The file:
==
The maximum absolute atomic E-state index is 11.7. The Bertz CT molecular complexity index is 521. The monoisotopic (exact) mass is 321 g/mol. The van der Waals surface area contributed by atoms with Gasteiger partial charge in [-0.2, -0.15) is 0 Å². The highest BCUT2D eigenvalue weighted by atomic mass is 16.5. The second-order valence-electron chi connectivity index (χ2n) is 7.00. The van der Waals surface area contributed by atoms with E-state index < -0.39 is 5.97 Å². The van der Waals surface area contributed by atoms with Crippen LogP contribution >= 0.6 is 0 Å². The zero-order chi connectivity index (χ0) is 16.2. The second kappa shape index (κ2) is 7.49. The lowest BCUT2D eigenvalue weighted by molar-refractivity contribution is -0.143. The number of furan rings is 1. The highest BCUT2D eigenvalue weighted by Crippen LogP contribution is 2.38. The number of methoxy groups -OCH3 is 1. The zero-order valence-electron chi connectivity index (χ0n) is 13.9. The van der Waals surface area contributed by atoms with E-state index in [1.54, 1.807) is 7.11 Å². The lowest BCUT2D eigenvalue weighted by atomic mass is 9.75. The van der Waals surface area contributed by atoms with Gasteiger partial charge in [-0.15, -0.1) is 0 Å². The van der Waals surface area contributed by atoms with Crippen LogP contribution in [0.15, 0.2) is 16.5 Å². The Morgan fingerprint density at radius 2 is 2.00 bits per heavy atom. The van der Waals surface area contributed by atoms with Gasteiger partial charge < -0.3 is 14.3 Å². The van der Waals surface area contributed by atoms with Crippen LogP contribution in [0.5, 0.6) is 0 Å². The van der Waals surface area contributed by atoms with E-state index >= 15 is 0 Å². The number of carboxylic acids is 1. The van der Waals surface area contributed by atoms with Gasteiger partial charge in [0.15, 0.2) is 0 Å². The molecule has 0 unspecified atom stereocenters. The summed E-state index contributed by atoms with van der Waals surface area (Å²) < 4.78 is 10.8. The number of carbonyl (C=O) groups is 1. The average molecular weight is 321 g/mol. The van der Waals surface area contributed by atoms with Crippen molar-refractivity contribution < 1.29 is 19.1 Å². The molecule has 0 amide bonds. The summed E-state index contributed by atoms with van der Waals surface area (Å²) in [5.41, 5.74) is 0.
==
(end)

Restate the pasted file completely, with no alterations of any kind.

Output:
The maximum absolute atomic E-state index is 11.7. The Bertz CT molecular complexity index is 521. The monoisotopic (exact) mass is 321 g/mol. The van der Waals surface area contributed by atoms with Gasteiger partial charge in [-0.2, -0.15) is 0 Å². The highest BCUT2D eigenvalue weighted by atomic mass is 16.5. The second-order valence-electron chi connectivity index (χ2n) is 7.00. The van der Waals surface area contributed by atoms with E-state index < -0.39 is 5.97 Å². The van der Waals surface area contributed by atoms with Crippen LogP contribution >= 0.6 is 0 Å². The zero-order chi connectivity index (χ0) is 16.2. The second kappa shape index (κ2) is 7.49. The lowest BCUT2D eigenvalue weighted by molar-refractivity contribution is -0.143. The number of furan rings is 1. The highest BCUT2D eigenvalue weighted by Crippen LogP contribution is 2.38. The number of methoxy groups -OCH3 is 1. The zero-order valence-electron chi connectivity index (χ0n) is 13.9. The van der Waals surface area contributed by atoms with E-state index in [1.54, 1.807) is 7.11 Å². The lowest BCUT2D eigenvalue weighted by atomic mass is 9.75. The van der Waals surface area contributed by atoms with Gasteiger partial charge in [-0.15, -0.1) is 0 Å². The van der Waals surface area contributed by atoms with Crippen LogP contribution in [0.15, 0.2) is 16.5 Å². The Morgan fingerprint density at radius 2 is 2.00 bits per heavy atom. The van der Waals surface area contributed by atoms with Gasteiger partial charge < -0.3 is 14.3 Å². The van der Waals surface area contributed by atoms with Crippen LogP contribution in [0.5, 0.6) is 0 Å². The van der Waals surface area contributed by atoms with E-state index >= 15 is 0 Å². The number of carboxylic acids is 1. The van der Waals surface area contributed by atoms with Gasteiger partial charge in [0.15, 0.2) is 0 Å². The molecule has 0 unspecified atom stereocenters. The summed E-state index contributed by atoms with van der Waals surface area (Å²) < 4.78 is 10.8. The number of carbonyl (C=O) groups is 1. The average molecular weight is 321 g/mol. The van der Waals surface area contributed by atoms with Crippen molar-refractivity contribution < 1.29 is 19.1 Å². The molecule has 0 amide bonds. The summed E-state index contributed by atoms with van der Waals surface area (Å²) in [5.41, 5.74) is 0.